Labour Relations Code panel hears from Kelowna union reps

by Andrea Peacock

Kelowna Daily Courier, March 27, 2018

IUOE 115 Bryan Railton Labour Code 2018 review

Bryan Railton, a representative with the International Union of Operating Engineers, speaks to the Labour Relations Code review panel in Kelowna Monday. The panel is travelling across B.C. this month getting input on the Labour Relations Code.  Photo by Andrea Peacock

The union representing transit workers in the Central Okanagan wants succession rights to protect employees from being laid off if BC Transit were to change contractors.

“If BC Transit decides they don’t like the contractor they have today and they want to replace them, when they bring in a new guy, we don’t want to get laid off,” Gord Irish, a local transit worker representing the Amalgamated Transit Union, said at a Labour Relations Board hearing Monday in Kelowna. “I’d like to see the request for proposals contain the succession rights for the employees in the union contract.”

Irish was one of several people to present to a three-person panel that is reviewing B.C.’s Labour Relations Code.

“Another thing we’re battling with is to try and get the government superannuation program as a benefit package, rather than whatever our employer deems necessary to give us,” said Irish.

The panel is travelling across B.C., taking written and spoken submissions from people regarding the Labour Relations Code.

The last amendments to the code were made in 2001 and 2002.

“The government appointed this panel to be an impartial panel to review the Labour Code, to look at what’s happened across Canada, to consider changes in the workforce, globalization, technology and all of the other things that have occurred over the last many years to make recommendations on the code,” said Sandra Banister, the panel member representing unions.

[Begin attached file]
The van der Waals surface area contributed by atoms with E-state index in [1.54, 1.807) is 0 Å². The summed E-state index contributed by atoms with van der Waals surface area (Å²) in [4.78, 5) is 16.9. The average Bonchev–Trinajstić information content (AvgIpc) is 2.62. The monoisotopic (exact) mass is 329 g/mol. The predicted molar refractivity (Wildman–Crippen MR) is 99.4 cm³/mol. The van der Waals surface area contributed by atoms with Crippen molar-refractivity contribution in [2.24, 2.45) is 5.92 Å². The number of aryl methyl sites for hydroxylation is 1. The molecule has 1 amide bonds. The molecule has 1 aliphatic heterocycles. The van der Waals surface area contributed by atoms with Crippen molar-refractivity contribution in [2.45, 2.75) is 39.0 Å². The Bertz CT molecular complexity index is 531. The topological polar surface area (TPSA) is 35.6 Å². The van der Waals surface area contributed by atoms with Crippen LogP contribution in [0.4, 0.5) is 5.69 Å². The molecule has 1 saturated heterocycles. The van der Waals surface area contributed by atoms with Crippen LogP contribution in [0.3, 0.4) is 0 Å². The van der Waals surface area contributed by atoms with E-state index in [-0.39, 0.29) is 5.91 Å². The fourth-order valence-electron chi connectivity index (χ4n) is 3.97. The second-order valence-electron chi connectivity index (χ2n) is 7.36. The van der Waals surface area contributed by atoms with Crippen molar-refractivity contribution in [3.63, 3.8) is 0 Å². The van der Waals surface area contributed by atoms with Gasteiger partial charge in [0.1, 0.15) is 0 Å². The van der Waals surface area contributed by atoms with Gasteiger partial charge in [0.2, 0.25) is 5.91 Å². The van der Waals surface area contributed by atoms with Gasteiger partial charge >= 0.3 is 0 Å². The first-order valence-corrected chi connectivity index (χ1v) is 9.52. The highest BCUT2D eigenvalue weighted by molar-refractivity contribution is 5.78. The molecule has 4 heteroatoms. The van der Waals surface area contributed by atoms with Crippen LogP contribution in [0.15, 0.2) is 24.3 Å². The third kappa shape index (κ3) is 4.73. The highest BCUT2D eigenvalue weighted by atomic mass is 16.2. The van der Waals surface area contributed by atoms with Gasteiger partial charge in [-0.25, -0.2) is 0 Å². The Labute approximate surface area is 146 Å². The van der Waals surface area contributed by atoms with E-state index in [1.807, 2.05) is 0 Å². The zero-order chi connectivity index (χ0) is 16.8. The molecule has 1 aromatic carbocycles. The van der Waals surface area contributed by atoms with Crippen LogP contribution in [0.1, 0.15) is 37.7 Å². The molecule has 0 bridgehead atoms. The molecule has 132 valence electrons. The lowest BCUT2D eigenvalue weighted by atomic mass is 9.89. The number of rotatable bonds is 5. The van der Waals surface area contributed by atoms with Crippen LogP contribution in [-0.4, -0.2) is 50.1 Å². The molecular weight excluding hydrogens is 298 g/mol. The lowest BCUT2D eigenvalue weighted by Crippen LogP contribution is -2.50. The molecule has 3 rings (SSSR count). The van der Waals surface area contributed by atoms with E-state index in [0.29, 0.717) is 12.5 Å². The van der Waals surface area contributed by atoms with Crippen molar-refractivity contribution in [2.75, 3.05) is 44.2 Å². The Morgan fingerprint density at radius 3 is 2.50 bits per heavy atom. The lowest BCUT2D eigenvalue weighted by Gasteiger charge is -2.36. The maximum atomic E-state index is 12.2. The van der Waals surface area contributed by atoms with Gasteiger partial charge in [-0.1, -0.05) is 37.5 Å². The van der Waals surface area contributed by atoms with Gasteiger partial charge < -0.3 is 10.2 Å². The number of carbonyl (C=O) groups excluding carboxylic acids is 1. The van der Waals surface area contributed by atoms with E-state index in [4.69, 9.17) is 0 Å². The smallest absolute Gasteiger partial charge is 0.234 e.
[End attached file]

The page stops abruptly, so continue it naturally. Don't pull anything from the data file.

Bryan Railton, a representative with the International Union of Operating Engineers, spoke to the panel about anti-union employer campaigns and their effect on the rights of workers to organize in the unions.

He proposed reverting back to a card-check procedure, which would eliminate the requirement of a vote to join a union.

“Currently, even if the union signs up 100 per cent of the bargaining unit, they still have to wait 10 days to hold a vote, where the employer tends to ramp up their campaign to try and dissuade everyone for the vote,” said Railton. “We have seen situations where we’ve had significant support from the bargaining units fall apart because of those campaigns.”

After reviewing all the submissions from stakeholders, the panel will file a report with the Ministry of Labour stating what is needed to address workplace issues and concerns of employees, unions and employers, said Barry Dong, the panel member representing employers.

“The benefit of these consultations is that it allows us to hopefully get input that will allow us to file an informative report and recommendations for the minister of labour,” Dong said.

Source: Labour Relations Code panel hears from Kelowna union reps